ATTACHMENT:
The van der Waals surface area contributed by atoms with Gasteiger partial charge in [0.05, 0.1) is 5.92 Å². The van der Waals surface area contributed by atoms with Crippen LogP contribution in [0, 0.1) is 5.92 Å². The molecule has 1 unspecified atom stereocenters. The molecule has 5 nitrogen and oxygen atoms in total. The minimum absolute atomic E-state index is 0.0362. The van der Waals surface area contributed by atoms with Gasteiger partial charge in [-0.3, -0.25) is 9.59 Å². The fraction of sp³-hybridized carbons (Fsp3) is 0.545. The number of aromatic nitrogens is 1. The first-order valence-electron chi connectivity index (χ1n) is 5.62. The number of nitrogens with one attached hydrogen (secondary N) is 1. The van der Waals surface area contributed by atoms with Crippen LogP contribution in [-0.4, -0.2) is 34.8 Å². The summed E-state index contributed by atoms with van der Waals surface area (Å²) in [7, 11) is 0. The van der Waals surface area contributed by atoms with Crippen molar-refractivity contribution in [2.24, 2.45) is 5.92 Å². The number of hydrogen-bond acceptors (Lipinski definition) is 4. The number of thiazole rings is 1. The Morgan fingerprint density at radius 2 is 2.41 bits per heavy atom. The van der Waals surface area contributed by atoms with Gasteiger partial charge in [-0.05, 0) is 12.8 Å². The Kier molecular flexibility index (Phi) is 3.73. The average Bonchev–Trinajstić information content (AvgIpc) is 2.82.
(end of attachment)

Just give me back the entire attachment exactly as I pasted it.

The van der Waals surface area contributed by atoms with Gasteiger partial charge in [0.05, 0.1) is 5.92 Å². The van der Waals surface area contributed by atoms with Crippen LogP contribution in [0, 0.1) is 5.92 Å². The molecule has 1 unspecified atom stereocenters. The molecule has 5 nitrogen and oxygen atoms in total. The minimum absolute atomic E-state index is 0.0362. The van der Waals surface area contributed by atoms with Gasteiger partial charge in [-0.3, -0.25) is 9.59 Å². The fraction of sp³-hybridized carbons (Fsp3) is 0.545. The number of aromatic nitrogens is 1. The first-order valence-electron chi connectivity index (χ1n) is 5.62. The number of nitrogens with one attached hydrogen (secondary N) is 1. The van der Waals surface area contributed by atoms with Crippen LogP contribution in [-0.4, -0.2) is 34.8 Å². The summed E-state index contributed by atoms with van der Waals surface area (Å²) in [7, 11) is 0. The van der Waals surface area contributed by atoms with Crippen molar-refractivity contribution in [2.24, 2.45) is 5.92 Å². The number of hydrogen-bond acceptors (Lipinski definition) is 4. The number of thiazole rings is 1. The Morgan fingerprint density at radius 2 is 2.41 bits per heavy atom. The van der Waals surface area contributed by atoms with Gasteiger partial charge in [-0.05, 0) is 12.8 Å². The Kier molecular flexibility index (Phi) is 3.73. The average Bonchev–Trinajstić information content (AvgIpc) is 2.82.